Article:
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A different take on safety 

Sexy, it is not.

The proposed 2012 city general fund budget, estimated at $224.6 million, sits a paltry .16 percent higher than 2011 end-of-year revenue estimates. It doesn't add services, and it doesn't take them away. Mercifully, it only kills off a few dozen vacant positions.

But get past the generalities, and this binder-thick bore has interesting details — flashes of insight into Mayor Steve Bach's priorities and strategies.

In an interview, Bach tells the Independent he wants to attract more businesses to the area (though, notably, he's not in favor of offering financial incentives). He hopes to invest more in parks maintenance, and to expand bus routes.

"I'm very concerned with people not being able to get to work, get to the doctor," he says. But that's not reflected in his budget — Bach pledged never to increase taxes, and his projections show the city drowning in higher costs.

"In a few years, our cost curve will intersect our revenue curve," he says ominously. "And we will have no reserve left."

The mayor seems to have adjusted his expectations. For instance, asked if bus service will expand, Bach says he hopes highly used routes could be improved, or the city could pay for taxis for the needy if it's cost-effective.

The mayor may be willing to penny-pinch, but he'll have to convince City Council, which approves the budget.

"There will be a temptation by the Council to increase the revenue forecast," Bach says. "Which I think is dangerous."

The budget today...

Actually, City Council President Scott Hente doesn't wildly disagree with the mayor's projections. But he is concerned about how the city spends money.

"[Bach] has knocked money out of the police department and some out of fire," Hente says, "which I'm not crazy about."

In the proposed budget, most areas get small increases, if any. But communications adds a position and 65 percent more money, to $414,285. Information technology gets a $1.2 million raise, to more than $8.4 million, as it updates hardware. The mayor also has created two departments: Economic Vitality ($311,500) and Innovation and Sustainability ($293,262).

Meanwhile, cuts of $2.5 million to police and $700,000 to fire are proposed. (That brings the general fund budgets for police and fire to $76.2 million and nearly $42.2 million, respectively.)

Staff shrinkage is likewise concentrated. Of 37.5 positions cut, 9.5 are from police, six from fire, 11 from Public Works, four from Parks, Recreation and Cultural Services, and four from finance. Most of the $1.1 million in "efficiencies" Bach has proposed come from police, fire, public works and IT.

"What we did is just go to the departments and say, 'What efficiencies can you find?'" mayoral Chief of Staff Steve Cox says. "... And in public safety, they were able to realize these efficiencies without affecting service or boots on the ground ... It wasn't like we said, 'Everybody cut 1, 2 percent.' We never gave them a number."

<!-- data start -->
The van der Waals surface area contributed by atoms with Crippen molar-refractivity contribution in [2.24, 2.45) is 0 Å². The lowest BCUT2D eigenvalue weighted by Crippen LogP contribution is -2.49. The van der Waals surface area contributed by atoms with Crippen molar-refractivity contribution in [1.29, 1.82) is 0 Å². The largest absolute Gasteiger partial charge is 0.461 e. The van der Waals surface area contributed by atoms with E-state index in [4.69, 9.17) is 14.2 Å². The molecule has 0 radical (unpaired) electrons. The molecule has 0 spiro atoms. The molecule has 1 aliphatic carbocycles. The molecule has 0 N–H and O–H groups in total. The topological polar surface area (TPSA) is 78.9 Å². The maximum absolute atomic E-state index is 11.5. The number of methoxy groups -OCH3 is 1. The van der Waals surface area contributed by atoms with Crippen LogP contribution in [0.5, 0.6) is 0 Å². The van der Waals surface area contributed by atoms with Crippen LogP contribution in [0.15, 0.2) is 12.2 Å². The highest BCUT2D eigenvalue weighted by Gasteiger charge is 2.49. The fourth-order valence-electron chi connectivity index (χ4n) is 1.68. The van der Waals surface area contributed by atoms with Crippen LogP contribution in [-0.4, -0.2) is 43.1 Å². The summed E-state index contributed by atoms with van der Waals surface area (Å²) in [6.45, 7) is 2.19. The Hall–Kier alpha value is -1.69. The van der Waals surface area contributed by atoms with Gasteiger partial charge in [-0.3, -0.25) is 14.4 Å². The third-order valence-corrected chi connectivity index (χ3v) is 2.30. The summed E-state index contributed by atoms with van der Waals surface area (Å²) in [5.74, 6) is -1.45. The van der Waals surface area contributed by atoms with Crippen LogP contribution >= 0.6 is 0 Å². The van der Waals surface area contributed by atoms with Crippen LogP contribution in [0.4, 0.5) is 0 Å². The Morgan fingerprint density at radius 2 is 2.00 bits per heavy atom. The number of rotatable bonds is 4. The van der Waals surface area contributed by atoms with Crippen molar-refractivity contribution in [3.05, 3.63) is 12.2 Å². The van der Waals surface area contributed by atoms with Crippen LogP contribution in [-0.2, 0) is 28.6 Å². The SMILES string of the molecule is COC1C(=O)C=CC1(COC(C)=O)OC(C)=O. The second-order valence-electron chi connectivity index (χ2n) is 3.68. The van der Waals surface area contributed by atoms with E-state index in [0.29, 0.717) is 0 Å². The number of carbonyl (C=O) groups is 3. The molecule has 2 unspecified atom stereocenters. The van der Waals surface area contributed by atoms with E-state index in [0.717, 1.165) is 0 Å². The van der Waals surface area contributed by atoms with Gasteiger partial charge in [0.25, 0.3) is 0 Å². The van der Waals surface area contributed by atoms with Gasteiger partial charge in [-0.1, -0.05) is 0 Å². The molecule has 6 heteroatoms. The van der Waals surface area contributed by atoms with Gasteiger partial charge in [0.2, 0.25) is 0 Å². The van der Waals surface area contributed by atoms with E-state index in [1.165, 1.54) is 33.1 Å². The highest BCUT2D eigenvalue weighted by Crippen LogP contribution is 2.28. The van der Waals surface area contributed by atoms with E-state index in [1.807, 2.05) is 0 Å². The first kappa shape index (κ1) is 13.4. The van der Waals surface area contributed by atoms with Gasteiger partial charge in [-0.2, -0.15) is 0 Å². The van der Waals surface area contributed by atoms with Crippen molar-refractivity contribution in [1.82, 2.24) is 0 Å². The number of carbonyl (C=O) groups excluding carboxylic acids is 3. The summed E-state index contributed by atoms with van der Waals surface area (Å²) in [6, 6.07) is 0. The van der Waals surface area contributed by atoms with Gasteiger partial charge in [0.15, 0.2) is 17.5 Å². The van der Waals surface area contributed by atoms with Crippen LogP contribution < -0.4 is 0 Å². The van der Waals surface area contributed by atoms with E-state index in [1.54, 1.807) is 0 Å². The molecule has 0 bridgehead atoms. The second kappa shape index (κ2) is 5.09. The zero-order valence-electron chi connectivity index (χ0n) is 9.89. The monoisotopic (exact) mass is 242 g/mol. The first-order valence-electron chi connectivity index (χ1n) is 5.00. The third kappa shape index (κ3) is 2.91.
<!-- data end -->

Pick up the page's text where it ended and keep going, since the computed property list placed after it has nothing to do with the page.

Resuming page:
Cox says cuts largely have come from management and administrative services, and notes that both police and fire will have training academies in 2012.

...and tomorrow

That may alleviate some immediate concerns on Council, but there may be a bigger philosophical divide.

Bach wants to grow the city savings account or "fund balance." That account, about 15.9 percent of the budget by the end of 2011, is predicted to expand by $5 million by the end of 2012, to 17 percent of the budget.

"If it's just plussing up the reserve account for the sake of plussing up the reserve account, when there are so many needs," Hente says, "I'm probably not going to go along with it."

Hente doesn't mind a little risk if it allows the city to provide better services. But Bach is staunchly risk-averse.

An eight-year outlook in Bach's budget shows a measly 2 percent annual growth rate from 2013 to 2019. Most costs are expected to keep pace, but pensions and health care grow faster. The model assumes no pay raises until 2014, then yearly 3 percent raises through 2019. The emaciated budget for capital projects stays stagnant despite a $1.6 billion backlog in high-priority needs, including bridge repairs. City staff wouldn't grow; no services would be added.

Bach plans a salary study next year comparing city salaries to local salaries in the private sector as well as similar jobs in other governments. Though he's not planning pay cuts based on the study, he will use it to set salaries of incoming employees.

Bach says he'll also try to improve the local economy and add jobs, but without "revenue enhancements."

"He's not ready to go there on any of that until he's absolutely confident we've done everything we can with the current budget," Cox says of the mayor.

Hente, again, has to differ. He says it's impossible to solve the city budget problems without looking at new taxes.

"If we have an issue," he says, "we should address the issue right now."

stanley@csindy.com

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